RSNA: Rads exhorted to make MU meaningful

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CHICAGO—The consensus on Meaningful Use (MU) for radiology is that the program is an awkward fit for the specialty. Consequently, radiologists have been slow to accept MU. An expert panel challenged radiologists to accept the challenge of MU and work to make it meaningful for radiology at the annual meeting of the Radiological Society of North America (RSNA).

David E. Avrin, MD, PhD, vice chairman of informatics University of Calif., San Francisco, summed radiologists’ perception of MU as “kind of annoying.” Radiology, after all, lives and breathes digital medicine and federal intervention to encourage electronic health records doesn’t mesh with the reality of radiology.

Avrin and fellow panelist, Curtis P. Langlotz, MD, PhD, vice chairman of informatics University of Pennsylvania in Philadelphia, asked a pair of questions:

  • What would meaningful criteria for radiology look like?
  • Can MU focus on measures that meaningfully improve radiology practices?

RSNA partnered with KLAS in 2011 on a survey focused on these questions. The RSNA-KLAS survey of 216 radiologists identified 37 meaningful measures for radiology practices, covering seven categories: digital image storage and display, information exchange between referring physicians and radiologists, information exchange between institutions, patient engagement, clinical decision support for radiologists, clinical decision support for referring physicians and clinical quality measures.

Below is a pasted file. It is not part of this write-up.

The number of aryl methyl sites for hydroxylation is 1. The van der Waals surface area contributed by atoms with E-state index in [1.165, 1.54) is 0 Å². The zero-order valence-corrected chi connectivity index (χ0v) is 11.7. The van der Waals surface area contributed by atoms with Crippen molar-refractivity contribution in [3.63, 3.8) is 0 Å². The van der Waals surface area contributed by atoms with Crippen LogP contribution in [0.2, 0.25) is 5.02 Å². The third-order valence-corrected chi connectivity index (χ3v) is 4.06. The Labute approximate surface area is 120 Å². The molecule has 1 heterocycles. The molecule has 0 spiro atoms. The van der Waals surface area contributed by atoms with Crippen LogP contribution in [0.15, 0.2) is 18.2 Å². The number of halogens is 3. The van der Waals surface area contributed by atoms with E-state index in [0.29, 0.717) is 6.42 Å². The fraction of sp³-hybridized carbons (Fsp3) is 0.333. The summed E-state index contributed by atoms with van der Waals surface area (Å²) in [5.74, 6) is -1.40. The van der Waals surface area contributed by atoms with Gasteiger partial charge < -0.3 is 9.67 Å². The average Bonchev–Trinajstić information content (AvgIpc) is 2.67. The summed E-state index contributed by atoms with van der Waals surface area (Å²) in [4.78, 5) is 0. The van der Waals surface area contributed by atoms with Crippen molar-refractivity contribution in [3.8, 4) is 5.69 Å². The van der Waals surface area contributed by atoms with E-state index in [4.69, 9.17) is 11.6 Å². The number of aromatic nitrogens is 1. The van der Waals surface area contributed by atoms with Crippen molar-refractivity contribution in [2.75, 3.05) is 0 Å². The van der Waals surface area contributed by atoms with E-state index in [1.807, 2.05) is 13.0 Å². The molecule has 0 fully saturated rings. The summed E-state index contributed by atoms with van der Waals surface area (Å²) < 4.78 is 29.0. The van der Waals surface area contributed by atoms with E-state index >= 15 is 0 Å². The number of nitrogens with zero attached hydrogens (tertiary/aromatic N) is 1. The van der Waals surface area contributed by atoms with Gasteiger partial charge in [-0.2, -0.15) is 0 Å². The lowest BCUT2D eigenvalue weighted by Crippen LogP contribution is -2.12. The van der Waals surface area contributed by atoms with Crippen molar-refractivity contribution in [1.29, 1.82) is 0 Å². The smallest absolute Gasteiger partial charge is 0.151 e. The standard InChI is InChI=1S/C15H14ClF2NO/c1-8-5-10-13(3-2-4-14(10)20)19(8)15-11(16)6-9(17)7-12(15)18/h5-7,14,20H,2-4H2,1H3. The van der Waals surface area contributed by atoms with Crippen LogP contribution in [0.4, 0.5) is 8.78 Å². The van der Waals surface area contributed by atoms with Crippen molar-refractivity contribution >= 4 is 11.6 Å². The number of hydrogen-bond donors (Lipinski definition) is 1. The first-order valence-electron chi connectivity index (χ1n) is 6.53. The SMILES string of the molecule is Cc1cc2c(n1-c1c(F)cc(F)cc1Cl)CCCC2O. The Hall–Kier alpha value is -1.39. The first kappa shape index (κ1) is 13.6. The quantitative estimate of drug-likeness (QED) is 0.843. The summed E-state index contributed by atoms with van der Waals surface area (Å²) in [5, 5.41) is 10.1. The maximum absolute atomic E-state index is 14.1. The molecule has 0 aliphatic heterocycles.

Ramin Khorasani, MD, director of information management systems at Brigham & Women’s Hospital (BWH) in Boston, accepted the theoretical challenge of MU for radiologists and sought to determine whether these measures could be pulled from existing health IT at BWH.

Khorasani found existing BWH tools could capture the theoretical radiology MU measures. BWH’s approach to MU set the stage for success. BWH no longer has PACS workstations, said Khorasani. The hospital configured workstations so that the PACS application was embedded in a single sign-on to the clinical workstation—iConsult, an EMR view. This allows clinicians to access images. Thus, measures such as digital image storage and display across sites would work well for its larger practices. Smaller practices might struggle, Khorasani admitted.     

The health system uses computerized physician order entry (CPOE), which facilitates information exchange between referring physicians and radiologists. This approach has enabled clinical decision support and promulgated appropriate imaging. Specifically, BWH has cut duplicate head CT exams by 5 percent via the display of patients’ imaging histories. The hospital also has achieved a 20 percent reduction in inappropriate CT pulmonary angiograms for suspected pulmonary embolism by deploying decision support.

Other clinical quality measures, such as critical results communication, also can be tracked and reported with existing tools. Ultimately, the modified measures that radiologists identified as important can be measured, said Khorasani.

Levin concluded by suggesting that radiologist re-frame their thinking about MU. “MU should be viewed as an important national clinical initiative to improve quality and reduce waste health [despite its limited relevance.] More relevant MU measures can help accelerate the creation and adoption of important health IT solutions which can help improve quality and reduce waste. … Excluding ourselves from national discussions [about MU and quality] is not a wise decision.”